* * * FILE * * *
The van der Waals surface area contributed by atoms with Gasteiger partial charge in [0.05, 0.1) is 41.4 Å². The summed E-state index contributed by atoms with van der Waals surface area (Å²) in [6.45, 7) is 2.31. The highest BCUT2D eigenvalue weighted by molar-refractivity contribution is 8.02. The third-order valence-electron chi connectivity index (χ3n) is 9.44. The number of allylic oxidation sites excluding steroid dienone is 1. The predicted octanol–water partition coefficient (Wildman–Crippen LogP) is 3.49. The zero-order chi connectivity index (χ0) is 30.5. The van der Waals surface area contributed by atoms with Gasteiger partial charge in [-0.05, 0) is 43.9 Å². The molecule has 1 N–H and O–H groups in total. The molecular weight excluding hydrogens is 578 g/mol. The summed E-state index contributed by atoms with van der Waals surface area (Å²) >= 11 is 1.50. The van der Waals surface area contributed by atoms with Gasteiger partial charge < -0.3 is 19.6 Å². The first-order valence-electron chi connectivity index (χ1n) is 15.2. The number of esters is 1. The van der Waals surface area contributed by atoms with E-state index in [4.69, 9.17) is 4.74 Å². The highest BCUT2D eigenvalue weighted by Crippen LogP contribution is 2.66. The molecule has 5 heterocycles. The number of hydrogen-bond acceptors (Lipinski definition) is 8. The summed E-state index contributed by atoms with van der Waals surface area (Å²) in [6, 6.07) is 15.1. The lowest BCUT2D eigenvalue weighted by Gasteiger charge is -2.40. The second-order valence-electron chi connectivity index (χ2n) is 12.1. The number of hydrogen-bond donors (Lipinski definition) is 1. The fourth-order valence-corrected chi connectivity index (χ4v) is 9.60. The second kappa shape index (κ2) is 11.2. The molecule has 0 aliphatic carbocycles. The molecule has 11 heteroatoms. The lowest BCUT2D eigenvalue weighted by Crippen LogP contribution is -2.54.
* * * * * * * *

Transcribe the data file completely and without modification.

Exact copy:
The van der Waals surface area contributed by atoms with Gasteiger partial charge in [0.05, 0.1) is 41.4 Å². The summed E-state index contributed by atoms with van der Waals surface area (Å²) in [6.45, 7) is 2.31. The highest BCUT2D eigenvalue weighted by molar-refractivity contribution is 8.02. The third-order valence-electron chi connectivity index (χ3n) is 9.44. The number of allylic oxidation sites excluding steroid dienone is 1. The predicted octanol–water partition coefficient (Wildman–Crippen LogP) is 3.49. The zero-order chi connectivity index (χ0) is 30.5. The van der Waals surface area contributed by atoms with Gasteiger partial charge in [-0.05, 0) is 43.9 Å². The molecule has 1 N–H and O–H groups in total. The molecular weight excluding hydrogens is 578 g/mol. The summed E-state index contributed by atoms with van der Waals surface area (Å²) >= 11 is 1.50. The van der Waals surface area contributed by atoms with Gasteiger partial charge < -0.3 is 19.6 Å². The first-order valence-electron chi connectivity index (χ1n) is 15.2. The number of esters is 1. The van der Waals surface area contributed by atoms with E-state index in [4.69, 9.17) is 4.74 Å². The highest BCUT2D eigenvalue weighted by Crippen LogP contribution is 2.66. The molecule has 5 heterocycles. The number of hydrogen-bond acceptors (Lipinski definition) is 8. The summed E-state index contributed by atoms with van der Waals surface area (Å²) in [6, 6.07) is 15.1. The lowest BCUT2D eigenvalue weighted by Gasteiger charge is -2.40. The second-order valence-electron chi connectivity index (χ2n) is 12.1. The number of hydrogen-bond donors (Lipinski definition) is 1. The fourth-order valence-corrected chi connectivity index (χ4v) is 9.60. The second kappa shape index (κ2) is 11.2. The molecule has 0 aliphatic carbocycles. The molecule has 11 heteroatoms. The lowest BCUT2D eigenvalue weighted by Crippen LogP contribution is -2.54.